Obamacare incentives are discriminatory and regressive as obesity rates are highest among minorities and lower paid employees. Obesity rates are highest among non-Hispanic blacks (49.5%), compared with Mexican Americans (40.4%), all Hispanics (39.1%) and whites (34.3%). Higher income women are less likely to be obese than lower income women. Our direct experience shows that joining and succeeding in a weight loss incentive program depends on ample communication, but that mission-critical frequent communication is more difficult with employees at the lower end of the economic scale. Field employees and employees without a company email address, are the least likely to sign-up for, and benefit from, these incentive programs. Even if employees do not even hear or know about the advent of the program they are unfairly penalized by them.

Alternatively, an effective wellness incentive program is one that’s voluntary and grounded in the best practices literature around behavior change. There are proven, voluntary programs that provide carefully-structured systems of rewards based on discrete behavior-change goals and timeframes. Such choice-based wellness incentives are often implemented to help people avoid procrastination by providing participants with a specific start time, end time and goal, and proffering professional and peer-based support and motivation along the way.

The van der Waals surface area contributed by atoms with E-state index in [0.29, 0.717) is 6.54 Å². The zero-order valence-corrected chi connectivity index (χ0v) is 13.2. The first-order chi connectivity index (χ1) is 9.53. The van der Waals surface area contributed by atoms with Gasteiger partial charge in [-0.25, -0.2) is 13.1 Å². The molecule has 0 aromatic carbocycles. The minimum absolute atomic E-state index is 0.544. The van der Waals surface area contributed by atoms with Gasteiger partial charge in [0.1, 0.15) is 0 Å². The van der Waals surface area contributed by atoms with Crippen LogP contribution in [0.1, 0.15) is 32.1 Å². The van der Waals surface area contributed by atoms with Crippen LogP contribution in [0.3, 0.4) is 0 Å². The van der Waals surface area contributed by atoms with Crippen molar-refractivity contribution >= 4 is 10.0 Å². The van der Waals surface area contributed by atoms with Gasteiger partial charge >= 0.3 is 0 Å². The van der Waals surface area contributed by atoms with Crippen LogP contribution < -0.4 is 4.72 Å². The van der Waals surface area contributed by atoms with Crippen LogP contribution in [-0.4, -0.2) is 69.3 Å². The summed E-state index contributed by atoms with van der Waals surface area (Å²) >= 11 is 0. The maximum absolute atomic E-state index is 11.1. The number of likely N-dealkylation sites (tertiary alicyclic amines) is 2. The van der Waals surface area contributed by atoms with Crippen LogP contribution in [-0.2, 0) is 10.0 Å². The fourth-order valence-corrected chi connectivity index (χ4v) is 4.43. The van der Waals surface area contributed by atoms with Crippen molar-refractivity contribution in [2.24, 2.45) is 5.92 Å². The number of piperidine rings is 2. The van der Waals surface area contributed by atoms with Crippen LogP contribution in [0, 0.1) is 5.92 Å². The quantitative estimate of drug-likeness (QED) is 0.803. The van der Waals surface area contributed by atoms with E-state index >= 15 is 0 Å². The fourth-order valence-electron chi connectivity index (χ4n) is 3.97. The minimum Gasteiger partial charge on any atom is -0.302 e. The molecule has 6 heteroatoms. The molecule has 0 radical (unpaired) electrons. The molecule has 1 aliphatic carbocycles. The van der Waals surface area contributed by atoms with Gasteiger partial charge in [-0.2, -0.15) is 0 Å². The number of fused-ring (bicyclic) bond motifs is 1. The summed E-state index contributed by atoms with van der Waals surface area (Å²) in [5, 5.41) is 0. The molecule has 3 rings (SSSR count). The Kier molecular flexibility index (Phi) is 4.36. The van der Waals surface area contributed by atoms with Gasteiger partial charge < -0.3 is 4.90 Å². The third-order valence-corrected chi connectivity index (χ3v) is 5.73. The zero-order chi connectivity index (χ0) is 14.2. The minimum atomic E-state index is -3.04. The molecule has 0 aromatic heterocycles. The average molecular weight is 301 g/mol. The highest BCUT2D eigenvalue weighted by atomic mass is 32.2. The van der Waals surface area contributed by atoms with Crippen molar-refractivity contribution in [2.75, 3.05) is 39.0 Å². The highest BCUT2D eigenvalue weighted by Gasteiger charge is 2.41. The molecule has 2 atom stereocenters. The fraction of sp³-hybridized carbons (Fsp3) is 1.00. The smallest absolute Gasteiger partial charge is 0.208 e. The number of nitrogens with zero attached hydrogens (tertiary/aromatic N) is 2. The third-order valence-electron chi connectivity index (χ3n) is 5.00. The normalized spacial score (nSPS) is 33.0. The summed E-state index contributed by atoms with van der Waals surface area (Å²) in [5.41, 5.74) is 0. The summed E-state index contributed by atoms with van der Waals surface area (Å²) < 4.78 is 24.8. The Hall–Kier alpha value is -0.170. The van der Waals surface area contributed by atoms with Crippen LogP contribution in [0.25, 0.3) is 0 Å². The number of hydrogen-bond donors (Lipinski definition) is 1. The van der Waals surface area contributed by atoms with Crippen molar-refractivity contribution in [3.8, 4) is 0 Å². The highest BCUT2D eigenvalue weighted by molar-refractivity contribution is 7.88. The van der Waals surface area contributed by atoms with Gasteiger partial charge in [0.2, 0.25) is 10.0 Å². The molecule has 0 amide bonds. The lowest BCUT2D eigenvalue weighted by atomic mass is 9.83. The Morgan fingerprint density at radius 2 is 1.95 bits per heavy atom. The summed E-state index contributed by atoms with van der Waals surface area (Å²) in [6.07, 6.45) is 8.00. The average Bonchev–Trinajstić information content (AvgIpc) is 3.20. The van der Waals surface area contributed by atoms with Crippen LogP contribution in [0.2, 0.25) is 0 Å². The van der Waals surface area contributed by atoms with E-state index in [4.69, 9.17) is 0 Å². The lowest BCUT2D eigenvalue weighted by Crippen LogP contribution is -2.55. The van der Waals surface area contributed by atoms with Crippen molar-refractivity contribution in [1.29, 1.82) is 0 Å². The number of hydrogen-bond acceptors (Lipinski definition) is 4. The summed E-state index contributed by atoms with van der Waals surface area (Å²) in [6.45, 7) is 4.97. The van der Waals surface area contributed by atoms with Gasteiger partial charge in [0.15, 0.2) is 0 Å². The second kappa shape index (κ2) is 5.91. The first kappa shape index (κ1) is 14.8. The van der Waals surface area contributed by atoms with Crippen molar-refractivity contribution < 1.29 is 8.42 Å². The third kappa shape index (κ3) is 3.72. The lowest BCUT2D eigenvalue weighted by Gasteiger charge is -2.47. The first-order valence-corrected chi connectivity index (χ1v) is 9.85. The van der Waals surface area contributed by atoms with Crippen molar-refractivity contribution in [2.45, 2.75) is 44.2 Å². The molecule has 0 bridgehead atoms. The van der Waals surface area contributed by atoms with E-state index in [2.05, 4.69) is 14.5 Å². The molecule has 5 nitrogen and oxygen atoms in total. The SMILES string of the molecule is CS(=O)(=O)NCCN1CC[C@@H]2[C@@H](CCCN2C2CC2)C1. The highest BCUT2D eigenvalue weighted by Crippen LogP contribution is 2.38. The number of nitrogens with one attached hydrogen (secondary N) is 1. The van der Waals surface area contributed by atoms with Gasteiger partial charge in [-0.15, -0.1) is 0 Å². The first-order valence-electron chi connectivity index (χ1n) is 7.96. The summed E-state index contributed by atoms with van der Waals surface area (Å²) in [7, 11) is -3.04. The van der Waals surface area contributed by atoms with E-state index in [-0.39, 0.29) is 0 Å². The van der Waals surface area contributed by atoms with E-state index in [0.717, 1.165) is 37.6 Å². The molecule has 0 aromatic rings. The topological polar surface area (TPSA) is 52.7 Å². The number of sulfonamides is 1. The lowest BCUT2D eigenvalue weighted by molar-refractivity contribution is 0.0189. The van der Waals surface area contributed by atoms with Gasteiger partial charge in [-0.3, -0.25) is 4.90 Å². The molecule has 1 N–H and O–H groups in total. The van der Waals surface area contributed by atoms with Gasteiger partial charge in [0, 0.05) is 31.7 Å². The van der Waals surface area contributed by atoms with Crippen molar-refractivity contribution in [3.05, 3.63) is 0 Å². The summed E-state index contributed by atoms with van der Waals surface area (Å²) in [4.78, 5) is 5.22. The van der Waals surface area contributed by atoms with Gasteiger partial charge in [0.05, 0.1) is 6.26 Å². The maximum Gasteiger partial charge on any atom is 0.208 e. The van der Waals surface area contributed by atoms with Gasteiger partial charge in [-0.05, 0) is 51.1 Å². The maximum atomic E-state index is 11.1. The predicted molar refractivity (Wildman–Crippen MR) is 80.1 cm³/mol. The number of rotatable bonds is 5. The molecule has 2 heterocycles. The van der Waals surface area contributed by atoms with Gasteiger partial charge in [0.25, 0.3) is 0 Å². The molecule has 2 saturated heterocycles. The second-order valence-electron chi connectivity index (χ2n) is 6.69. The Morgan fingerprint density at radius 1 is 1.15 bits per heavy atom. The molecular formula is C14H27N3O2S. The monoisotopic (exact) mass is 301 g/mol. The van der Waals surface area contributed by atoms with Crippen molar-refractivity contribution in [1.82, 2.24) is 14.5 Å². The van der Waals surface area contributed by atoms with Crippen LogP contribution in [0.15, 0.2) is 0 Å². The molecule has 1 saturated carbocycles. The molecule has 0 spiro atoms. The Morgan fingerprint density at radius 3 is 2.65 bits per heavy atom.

As part of the continued discussion around Obamacare, we should re-think how wellness incentives are offered. Incentives — when thoughtfully designed and administered—can be more than triple the effectiveness of weight loss programs and properly harnessing the power of this approach is paramount.

David Roddenberry and Jimmy Fleming are co-founders of HealthyWage, a purveyor of financial incentive-based weight loss programs for individuals and businesses. They can be reached at www.HealthyWage.com.

3 Comments

Posted by: ilene d | December 10, 2013 10:39 PM

I totally agree with Steve H. couldn't have said it better. Except for a very, very small minority who have genetic issues, Obesity is the result of choices made regarding eating and exercising. As for smoking, that is totally the choice of the smoker. Since there is ample documented evidence that obesity and smoking generally result in higher health costs, charging higher rates makes total sense.

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Posted by: Steve H | December 10, 2013 5:01 PM

One person's penalty is another's incentive. The fact is that both excess weight and smoking are personally controllable conditions and that both are health risk factors and not health conditions. It's also true that both obese people and smokers have medical costs approximately 40% higher than people without those health risks. The principal argument for the premium variances is that people who maintain the (often difficult but achievable) discipline to not smoke and keep their weight-based risk factors low should not be forced to subsidize those who do not. Finally, there is ample research showing that financial incentives have been quite effective in getting people to access or to just accept readily available help to change their unhealthy behaviors.

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Posted by: Phil D | December 10, 2013 1:56 PM

Sorry but this article is very self serving and very misguided. You should put the link to your business at the top of the article and just come out and say that your business can provide better incentive design solutions than what the ACA allows employers to do.